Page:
SonoApp: Lung Ultrasound – The down low of pneumo…with the help of Lichtenstein, of course

Lung ultrasound (aka thoracic US) is one of the currently most popular applications of bedside ultrasound. It was found to be more sensitive and specific than chest XRay for pleural effusion, pulmonary edema, and pneumothorax evaluation (see meta-analysis in Chest here)…. how about them apples?! There have been some recent studies suggesting that in the heat of the moment for trauma patients, the sensitivity may be slightly lower than other studies state, but it is still better than chest Xray! Not only does it take a long time to get that chest Xray done in your ED or in through your ambulatory care practice, but its more expensive than bedside limited ultrasound for the patient as well…. lets not even talk about the radiation (yes, I know, Chest Xray radiation is minimal, but it’s still radiation). The evaluation of the lungs takes no more than 3 minutes, and ultrasound machines can be found in your pocket now (should you want that kind of VERY COOL technology). US machines can also be the size of a laptop with better resolution and multiple probe capabilities – so, needless to say, its easy, portable, fast, and more accurate. Now let’s talk…

So you have a patient with sudden shortness of breath or chest pain, with an O2 sat around 95% or lower, with a history of COPD… or spontaneous pneumothorax  in the past…. or recent bronchoscopy…. or recent bout of a severe coughing spell…. known to smoke a bong every now and again….. or was taking his SATs and felt sudden chest pain (yes, in case you were wondering, all of which were the patients I have had with a diagnosed pneumothorax) ……and you really want to know whether they have a pneumothorax or not quickly.

Well, lets look at what normal lung looks like on US. Use your linear (high frequency) probe since the area you are evaluating is quite superficial and thus will provide you with better resolution. You place the probe in the same location you would a14g angiocath if they suddenly arrest on you (2nd intercostal space, midclavicular line) with the probe indicator toward the patient’s head.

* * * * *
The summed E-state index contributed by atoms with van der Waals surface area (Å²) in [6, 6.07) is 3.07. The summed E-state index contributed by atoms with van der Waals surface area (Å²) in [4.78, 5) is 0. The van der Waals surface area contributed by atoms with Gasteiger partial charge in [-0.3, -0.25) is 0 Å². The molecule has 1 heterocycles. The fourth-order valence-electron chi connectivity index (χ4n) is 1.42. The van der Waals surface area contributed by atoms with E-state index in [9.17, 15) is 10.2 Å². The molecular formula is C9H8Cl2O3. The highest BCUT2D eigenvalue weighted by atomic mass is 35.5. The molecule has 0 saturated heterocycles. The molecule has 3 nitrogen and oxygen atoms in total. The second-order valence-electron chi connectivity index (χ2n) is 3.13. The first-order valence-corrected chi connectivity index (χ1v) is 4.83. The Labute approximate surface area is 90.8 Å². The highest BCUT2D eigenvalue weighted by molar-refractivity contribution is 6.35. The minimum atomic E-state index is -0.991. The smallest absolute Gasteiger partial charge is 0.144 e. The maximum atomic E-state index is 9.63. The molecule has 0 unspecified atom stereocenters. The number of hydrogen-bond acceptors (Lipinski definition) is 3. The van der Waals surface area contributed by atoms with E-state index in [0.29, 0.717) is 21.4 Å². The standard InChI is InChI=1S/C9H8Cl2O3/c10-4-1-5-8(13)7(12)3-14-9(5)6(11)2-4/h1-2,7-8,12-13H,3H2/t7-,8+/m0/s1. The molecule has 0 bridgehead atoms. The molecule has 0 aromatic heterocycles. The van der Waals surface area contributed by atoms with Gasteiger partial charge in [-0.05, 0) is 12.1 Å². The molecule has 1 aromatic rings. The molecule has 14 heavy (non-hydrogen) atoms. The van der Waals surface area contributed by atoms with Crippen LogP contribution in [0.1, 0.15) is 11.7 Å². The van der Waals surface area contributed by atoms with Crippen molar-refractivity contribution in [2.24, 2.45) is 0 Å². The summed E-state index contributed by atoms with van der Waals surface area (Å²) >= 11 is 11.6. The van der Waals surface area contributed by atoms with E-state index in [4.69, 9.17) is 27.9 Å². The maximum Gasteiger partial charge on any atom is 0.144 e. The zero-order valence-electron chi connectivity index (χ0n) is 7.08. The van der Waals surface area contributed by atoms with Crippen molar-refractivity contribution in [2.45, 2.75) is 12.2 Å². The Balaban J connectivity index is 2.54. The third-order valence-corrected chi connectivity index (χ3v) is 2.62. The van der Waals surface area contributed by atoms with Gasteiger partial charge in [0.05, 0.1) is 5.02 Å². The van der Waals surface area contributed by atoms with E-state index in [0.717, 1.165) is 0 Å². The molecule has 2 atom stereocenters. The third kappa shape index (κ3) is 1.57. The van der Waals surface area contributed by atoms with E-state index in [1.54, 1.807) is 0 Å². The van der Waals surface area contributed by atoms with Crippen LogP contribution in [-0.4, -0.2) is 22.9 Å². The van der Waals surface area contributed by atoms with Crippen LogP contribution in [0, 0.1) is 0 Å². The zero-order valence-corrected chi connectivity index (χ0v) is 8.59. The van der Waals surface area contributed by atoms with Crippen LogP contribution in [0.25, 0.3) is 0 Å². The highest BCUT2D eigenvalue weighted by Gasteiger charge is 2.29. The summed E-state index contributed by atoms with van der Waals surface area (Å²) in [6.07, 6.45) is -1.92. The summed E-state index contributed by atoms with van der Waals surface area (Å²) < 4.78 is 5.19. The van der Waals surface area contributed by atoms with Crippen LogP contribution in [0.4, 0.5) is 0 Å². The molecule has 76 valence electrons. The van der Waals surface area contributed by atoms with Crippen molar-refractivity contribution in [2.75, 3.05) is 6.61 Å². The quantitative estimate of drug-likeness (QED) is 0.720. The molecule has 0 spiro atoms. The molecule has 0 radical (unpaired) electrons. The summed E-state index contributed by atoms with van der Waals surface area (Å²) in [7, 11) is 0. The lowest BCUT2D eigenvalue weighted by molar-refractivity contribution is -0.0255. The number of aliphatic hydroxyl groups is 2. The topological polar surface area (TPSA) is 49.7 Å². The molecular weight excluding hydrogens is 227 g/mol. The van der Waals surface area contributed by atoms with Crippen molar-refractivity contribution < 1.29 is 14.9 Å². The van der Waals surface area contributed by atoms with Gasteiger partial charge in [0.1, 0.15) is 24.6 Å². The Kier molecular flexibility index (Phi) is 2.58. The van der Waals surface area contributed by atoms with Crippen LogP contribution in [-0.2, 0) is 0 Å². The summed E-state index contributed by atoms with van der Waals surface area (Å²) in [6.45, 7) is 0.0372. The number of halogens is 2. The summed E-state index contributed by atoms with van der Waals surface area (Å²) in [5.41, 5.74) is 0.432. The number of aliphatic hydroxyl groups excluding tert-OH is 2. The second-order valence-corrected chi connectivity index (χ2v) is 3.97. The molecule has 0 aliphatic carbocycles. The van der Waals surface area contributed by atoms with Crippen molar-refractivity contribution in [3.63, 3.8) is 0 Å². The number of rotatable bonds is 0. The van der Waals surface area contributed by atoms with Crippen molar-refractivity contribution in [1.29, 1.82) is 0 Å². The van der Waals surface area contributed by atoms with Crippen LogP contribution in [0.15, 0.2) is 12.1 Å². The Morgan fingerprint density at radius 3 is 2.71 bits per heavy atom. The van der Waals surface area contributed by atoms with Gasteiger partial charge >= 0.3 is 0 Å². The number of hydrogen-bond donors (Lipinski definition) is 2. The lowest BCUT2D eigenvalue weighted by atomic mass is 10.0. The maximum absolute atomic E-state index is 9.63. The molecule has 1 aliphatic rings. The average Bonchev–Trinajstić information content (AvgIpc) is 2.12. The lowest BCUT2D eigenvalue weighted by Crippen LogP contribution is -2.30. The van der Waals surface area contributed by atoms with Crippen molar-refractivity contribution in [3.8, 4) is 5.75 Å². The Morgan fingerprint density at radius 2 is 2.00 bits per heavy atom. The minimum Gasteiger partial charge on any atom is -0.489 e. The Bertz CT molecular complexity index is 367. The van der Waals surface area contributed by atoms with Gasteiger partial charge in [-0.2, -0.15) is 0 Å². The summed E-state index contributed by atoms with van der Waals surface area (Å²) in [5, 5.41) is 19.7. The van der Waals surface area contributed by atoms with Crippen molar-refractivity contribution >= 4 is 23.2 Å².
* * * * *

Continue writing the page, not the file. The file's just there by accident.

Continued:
What you will see when you place your probe there in a normal lung view (from top of screen to bottom of screen) is the skin and subcutaneous layer, then the muscle pectoralis layer (which is immobile) then the circular (cross section) of the ribs which provide a shadow beyond it since its bone. You will then see a linear bright echo on the screen just under to the rib shadow that appears to be moving along the plane of the probe…. at a rate that is similar to the patient’s respiratory rate….(how about that?!)….. and that line is called the pleural line (where the parietal and visceral pleura meet). The movement denotes the movement of lung – called the lung sliding sign. And since the sound waves are travelling from superficial to deep (top to bottom on your screen), that movement causes an artifact to develop at the pleural line – short small rays come down perpendicular to the sliding pleural line – called comet tail artifacts. You should evaluate the lung sliding with comet tail artifacts for 4-5 respiratory cycles, and in multiple intercostal locations, starting high up and travelling down as to not miss the small pneumothoraces, since eventually you’ll see normal lung again after the pneumothorax area depending on its size… more on that later. Below is what normal lung looks like.

Since lung has air in it, and air is the enemy of US, deep to that sliding pleural line will have various other artifact that are not that diagnostic of anything (so dont pay too much attention to it). If you wanted to confirm that there is normal lung, without pneumothorax, you can use M-Mode or motion mode, which is essentially a waveform that detects motion. Once M-mode is pressed, you will find a line in the center of your screen – you want to place that line over the pleural line (avoid the rib). Once you press Mmode again, while keeping your probe very still (as it will detect that motion too), the top of the screen will be immobile (the muscles) and thus just straight lines going through, and the pleural line will be evident as a line, with the area posterior(deep) to that being grainy and without linear areas, denoting movement (in this case, of lung). Its called the sandy beach sign, or seashore sign (since to some, its looks like sand and water).

The diagnoses of pneumothorax is essentially the absence of the above findings. You will NOT see air – remember, air is the enemy of US, which means that when there, you will not see what you normally should. You look for the absence of lung sliding, the absence of comet tail artifacts. The absence of the seashore sign on Mmode – called the stratosphere sign.

You can actually grade the pneumothorax by evaluating multiple rib spaces looking for the lung point – the area of lung that transitions from normal to abnormal…

Take caution when evaluating the left chest as the heart is also there and may worry you of something bad and definitely alter your ability to see the pleural line. Below is a clip of the heart beating and the pleural line not able to be seen when the probe is on the left anterior chest.

Thank you Dr. Lichtenstein, and all others, who changed the way for bedside US!

For SonoTips&Tricks on pneumothorax evaluation, see my prior post.

A quick mini-talk by Dr. Mike Stone on pneumothorax evaluation by US.

For more talk on when the lung point is not the lung point – Go to 5MinSono here.


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